Tipperary Town’s Pulse Taken in First-ever Collaborative Town Centre
The findings of a major new face-to-face and online consumer survey, focusing on the strengths and opportunities for Tipperary Town Centre, have been released today [Thursday 16th December 2021] by the Heritage Council.
The findings of a major new survey on the strengths and opportunities for Tipperary Town Centre have been released today by the Tipperary Collaborative Town Centre Health Check (CTCHC) Project. Funded by the Heritage Council’s Collaborative Town Centre Health Check (CTCHC) Programme, which is included in the Programme for Government, the in-depth consumer survey reveals people’s impressions of the historic town’s shopping and eating options along with impressions of current cycling and entertainment facilities. For example, consumers felt strongly that the historic county town would benefit from reduced vacancy and dereliction, less traffic and more cycling facilities along with the establishment of a town- based ‘click and collect’ service and more cultural events in the town centre.
According to the CTCHC Programme’s Founding Co-ordinator, Ali Harvey, “the Tipperary CTCHC Consumer Survey will help to guide investment for the future management and revitalisation of Tipperary Town Centre.” She continued, highlighting the Heritage Council’s key role as a champion of the CTCHC Programme saying that the collaborative approach is crucial in effecting change in our historic towns around the country. “We’re looking to ensure that our historic town centres survive and thrive in a time of great uncertainty; this collaborative approach to heritage-led regeneration allows everyone to play a role in shaping the future of our historic town centres, particularly in light of the pending national Town Centres First (TCF) Policy, which the CTCHC Programme has been calling for since 2019.”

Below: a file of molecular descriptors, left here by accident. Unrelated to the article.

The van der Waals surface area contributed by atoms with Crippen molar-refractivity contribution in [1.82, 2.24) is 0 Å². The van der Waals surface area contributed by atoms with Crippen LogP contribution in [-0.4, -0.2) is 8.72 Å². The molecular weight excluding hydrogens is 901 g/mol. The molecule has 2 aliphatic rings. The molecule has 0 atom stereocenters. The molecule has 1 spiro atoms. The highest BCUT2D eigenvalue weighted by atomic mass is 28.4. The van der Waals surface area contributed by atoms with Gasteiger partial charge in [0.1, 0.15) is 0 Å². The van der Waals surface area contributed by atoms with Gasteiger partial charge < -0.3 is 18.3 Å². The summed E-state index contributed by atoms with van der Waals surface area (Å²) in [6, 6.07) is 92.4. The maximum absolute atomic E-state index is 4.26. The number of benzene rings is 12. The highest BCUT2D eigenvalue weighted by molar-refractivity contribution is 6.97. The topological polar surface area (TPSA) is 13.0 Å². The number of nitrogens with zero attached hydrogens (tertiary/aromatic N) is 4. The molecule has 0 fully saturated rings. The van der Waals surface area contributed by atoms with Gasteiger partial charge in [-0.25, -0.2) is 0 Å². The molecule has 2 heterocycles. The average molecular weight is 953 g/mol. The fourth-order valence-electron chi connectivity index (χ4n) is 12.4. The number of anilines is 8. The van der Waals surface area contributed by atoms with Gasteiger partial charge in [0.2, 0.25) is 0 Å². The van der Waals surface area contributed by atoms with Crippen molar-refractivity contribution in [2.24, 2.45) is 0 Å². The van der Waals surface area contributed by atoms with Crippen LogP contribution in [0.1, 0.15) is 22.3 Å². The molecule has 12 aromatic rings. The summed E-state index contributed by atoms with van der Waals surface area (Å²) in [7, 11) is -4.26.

The RED C survey, which was undertaken using a questionnaire designed by the CTCHC Project Partners, focuses on key indicators of the overall health of Tipperary Town Centre including: